31st MEU, Filipino Marines exchange tactics
Marine Corps News
Release Date: 10/8/2003
Story by Sgt. S. K. D'Alessio
PHILIPPINE MARINE CORPS BASE, TERNATE, Philippines(Sept. 28, 2003) -- Three task-organized infantry companies from the 31st Marine Expeditionary Unit, Battalion Landing Team, 3rd Battalion, 3rd Marine Regiment landed ashore here for the first time, Sept. 15, to conduct Amphibious Ready Group Exercise- Republic of the Philippines 03-1.
The three ships that make up the ARG, the flagship USS Essex, USS Fort McHenry and USS Harper's Ferry, arrived Sept. 14 in Subic Bay for the exercise. ARGEX RP 03-1 intended to strengthen the bond and increase interoperability between the Navy, MEU and the approximately 700 Filipino Marines and soldiers.
The exercise began as the U.S. Navy delivered the Marines on the beaches via Landing Craft Utility boats and helicopter airlift, reinforcing their role as the "lethal express-delivery crew" for the MEU-ARG team. In order to sustain a rapidly deploying force that strikes from the sea, it is essential for the U.S. and Philippine Sailors and Marines to train together on a bilateral platform, according to Col. Roy A. Arnold, 31st MEU commanding officer.
One of the main purposes of ARGEX RP 03-1 is to "increase our interoperability (with Philippine forces) and demonstrate solidarity between our two governments," Arnold said.
This training allows the MEU to maintain a higher standard as a peacekeeping and reactive force-in-readiness in the Asia/Pacific region. All of the MEU's elements, the ground combat, combat service support, aviation combat and command elements participated, working hand-in-hand with the Philippine forces.
"An exercise like this greatly improves our ability to stand next to the Philippine Marine Corps and feel confident in each other's capabilities," said Capt. Jackie Schiller, assistant operations officer for the MEU's ground combat element, Battalion Landing Team, 3rd Battalion, 3rd Marine Regiment. "We work so well together, because we share the same ethos and set of standards. You can even see it in the crimson and gold colors we wear."
Marked as the 21st cycle for the MEU's history, ARGEX-RP 03-1 offered the U.S. Marine Corps and Navy an opportunity to cross train with their Philippine Marine Corps counterparts as well as the AFP army and navy. The combined planning and field training experienced on both sides greatly contributed to the combat readiness of all forces involved, according to Schiller.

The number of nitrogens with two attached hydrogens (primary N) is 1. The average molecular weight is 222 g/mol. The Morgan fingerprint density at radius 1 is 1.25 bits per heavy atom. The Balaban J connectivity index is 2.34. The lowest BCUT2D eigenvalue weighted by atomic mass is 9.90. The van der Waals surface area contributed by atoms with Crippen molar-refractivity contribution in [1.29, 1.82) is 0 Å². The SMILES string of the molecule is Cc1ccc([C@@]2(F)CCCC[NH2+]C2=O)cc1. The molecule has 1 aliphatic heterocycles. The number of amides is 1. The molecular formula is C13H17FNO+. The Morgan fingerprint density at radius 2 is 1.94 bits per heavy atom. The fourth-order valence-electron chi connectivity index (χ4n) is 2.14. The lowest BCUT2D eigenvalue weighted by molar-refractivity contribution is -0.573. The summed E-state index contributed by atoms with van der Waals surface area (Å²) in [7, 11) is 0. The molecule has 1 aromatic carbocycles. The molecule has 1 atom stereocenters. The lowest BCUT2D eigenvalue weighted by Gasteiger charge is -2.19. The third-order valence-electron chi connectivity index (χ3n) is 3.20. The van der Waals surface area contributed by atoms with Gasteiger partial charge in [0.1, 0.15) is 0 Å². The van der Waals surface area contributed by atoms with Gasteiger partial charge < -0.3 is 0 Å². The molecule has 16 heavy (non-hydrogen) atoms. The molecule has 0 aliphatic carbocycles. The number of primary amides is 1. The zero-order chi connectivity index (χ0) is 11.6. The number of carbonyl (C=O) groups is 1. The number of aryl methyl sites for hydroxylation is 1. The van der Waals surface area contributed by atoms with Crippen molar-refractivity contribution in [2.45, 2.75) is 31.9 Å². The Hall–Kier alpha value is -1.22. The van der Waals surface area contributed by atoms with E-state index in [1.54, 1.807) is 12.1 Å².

"Our ability to project forces rapidly, in particular the quick reaction force, is something the AFP was interested in and this training helped establish a foundation to continue small unit operations," said Lt.Col. Ronald A. Gridley, 31st MEU operations officer.
"Most of all, the opportunity for us to have an equal exchange of information helps us meet in the middle and respect each other. Because they have more real world experience than we can even imagine, we learned a lot from them."
At two separate locations in the Luzon region, here and at Philippine Army Base Magsaysay, the combined forces combined to conduct a wide range of exercises from live fire and maneuver exercises, demolition training, close quarters combat, martial arts and mechanized training with their Amphibious Assault Vehicles.
The Forward Ammunition and Refueling Point or FARP was one of the more important capabilities there. This aviation ability involves refueling and supplying forward deployed ground and aviation forces--an essential practice for the MEU, which strikes from the sea and potentially conducts long-range missions.
"The whole point is to make sure troops and aircrew make it all the way to the battlefield," said SSgt. Patrick J. Najmulski, a 29-year-old Anaheim, Calif. native and aviation ordnance chief with Marine Medium Helicopter Squadron 265, "The Dragons." "When I was in Iraq for my last assignment, like a lot of others here, we had to conduct FARPs all the way to Baghdad, sometimes four hundred miles out. I think during this last exercise, we proved that we can do it without a hitch."
In addition to the mutual benefit of combat readiness and interoperability, the exercise also improved security relations with the Philippines and demonstrated U.S. resolve to support the country in future contingencies.
"This exercise far exceeded what we expected to be able to accomplish; everyone benefited greatly," Gridley said. "The kind of fire and maneuver training we had out there, we just can't get in Okinawa or Hawaii because it's so limited. So this was a unique opportunity for us to learn from them and exchange our own info -- that's what a bilateral exercise is all about."
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